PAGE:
), a Macedonian officer of noble birth, but unconnected with the royal family, who obtained the supreme direction of affairs during the period of confusion which followed the invasion of the Gauls.
After the death of Ptolemy Ceraunus (B. C. 280), and the short-lived sovereignty of his brother Meleager, Antipater, a nephew of Cassander, was placed on the throne, but his incapacity became speedily apparent, and the times being such as to require an efficient military leader, he was set aside after a reign of only 45 days, and Sosthenes assumed the command of the army, though without the title of king. His arms were at first crowned with success : he defeated the division of the Gauls under Belgius, and for a time cleared Macedonia of the barbarians, but was in his turn defeated by Brennus, and compelled to shut up his troops within the walls of the fortresses. Brennus, however, now turned his arms against Greece. Macedonia became again free, and Sosthenes retained the administration of affairs during the space of nearly two years. Such at least is the statement of Porphyry, but the chronology of these events is extremely obscure. Sosthenes is included by the chronologers among the kings of Macedonia; but it is very doubtful whether he ever assumed the royal title, which he had at first expressly refused. (Just. 24.5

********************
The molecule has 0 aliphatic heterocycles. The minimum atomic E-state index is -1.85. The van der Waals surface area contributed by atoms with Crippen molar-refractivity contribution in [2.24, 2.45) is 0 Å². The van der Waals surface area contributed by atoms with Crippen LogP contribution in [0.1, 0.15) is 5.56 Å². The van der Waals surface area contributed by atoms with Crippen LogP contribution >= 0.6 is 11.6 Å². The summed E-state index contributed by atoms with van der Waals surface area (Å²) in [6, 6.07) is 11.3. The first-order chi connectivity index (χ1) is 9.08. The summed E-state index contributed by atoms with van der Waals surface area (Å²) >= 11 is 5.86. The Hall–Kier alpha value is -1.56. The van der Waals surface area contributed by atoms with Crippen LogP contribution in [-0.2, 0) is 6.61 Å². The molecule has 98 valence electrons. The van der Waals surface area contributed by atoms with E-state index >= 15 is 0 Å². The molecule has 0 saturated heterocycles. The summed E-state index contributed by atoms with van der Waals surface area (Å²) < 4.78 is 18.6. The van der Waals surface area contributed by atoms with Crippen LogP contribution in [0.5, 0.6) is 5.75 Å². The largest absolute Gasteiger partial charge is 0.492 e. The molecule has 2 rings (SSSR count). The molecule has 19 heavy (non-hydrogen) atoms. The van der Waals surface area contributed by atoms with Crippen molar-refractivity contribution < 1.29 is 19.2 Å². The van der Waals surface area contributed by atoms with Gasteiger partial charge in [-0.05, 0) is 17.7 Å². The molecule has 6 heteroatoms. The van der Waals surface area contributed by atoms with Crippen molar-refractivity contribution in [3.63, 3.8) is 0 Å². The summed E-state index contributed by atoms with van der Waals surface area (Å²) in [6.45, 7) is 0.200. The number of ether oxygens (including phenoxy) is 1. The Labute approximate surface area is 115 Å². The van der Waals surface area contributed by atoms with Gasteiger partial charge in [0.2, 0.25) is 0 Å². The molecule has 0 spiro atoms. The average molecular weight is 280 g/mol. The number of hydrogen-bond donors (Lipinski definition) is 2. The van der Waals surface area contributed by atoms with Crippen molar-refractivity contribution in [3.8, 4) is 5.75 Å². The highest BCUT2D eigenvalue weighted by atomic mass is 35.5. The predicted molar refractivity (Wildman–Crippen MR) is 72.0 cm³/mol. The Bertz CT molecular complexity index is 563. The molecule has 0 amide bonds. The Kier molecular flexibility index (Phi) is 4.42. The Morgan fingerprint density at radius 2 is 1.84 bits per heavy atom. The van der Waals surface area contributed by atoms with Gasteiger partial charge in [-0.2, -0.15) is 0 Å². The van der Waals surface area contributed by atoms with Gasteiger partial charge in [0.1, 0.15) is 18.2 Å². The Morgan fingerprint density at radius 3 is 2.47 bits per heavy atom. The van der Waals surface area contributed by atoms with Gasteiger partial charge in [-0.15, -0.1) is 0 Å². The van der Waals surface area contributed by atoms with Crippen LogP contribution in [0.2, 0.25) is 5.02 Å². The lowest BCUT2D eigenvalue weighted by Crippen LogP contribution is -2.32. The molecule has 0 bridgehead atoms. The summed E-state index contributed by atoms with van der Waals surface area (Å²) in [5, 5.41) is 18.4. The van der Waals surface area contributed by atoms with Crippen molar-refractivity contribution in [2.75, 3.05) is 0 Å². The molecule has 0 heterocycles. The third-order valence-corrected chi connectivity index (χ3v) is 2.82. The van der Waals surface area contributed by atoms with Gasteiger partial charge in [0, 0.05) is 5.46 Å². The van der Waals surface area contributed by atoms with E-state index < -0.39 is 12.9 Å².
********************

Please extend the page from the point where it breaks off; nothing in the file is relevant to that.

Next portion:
; Porphyr. apud Eusel. Arm.
vol. i. pp. 156, 157, 162.)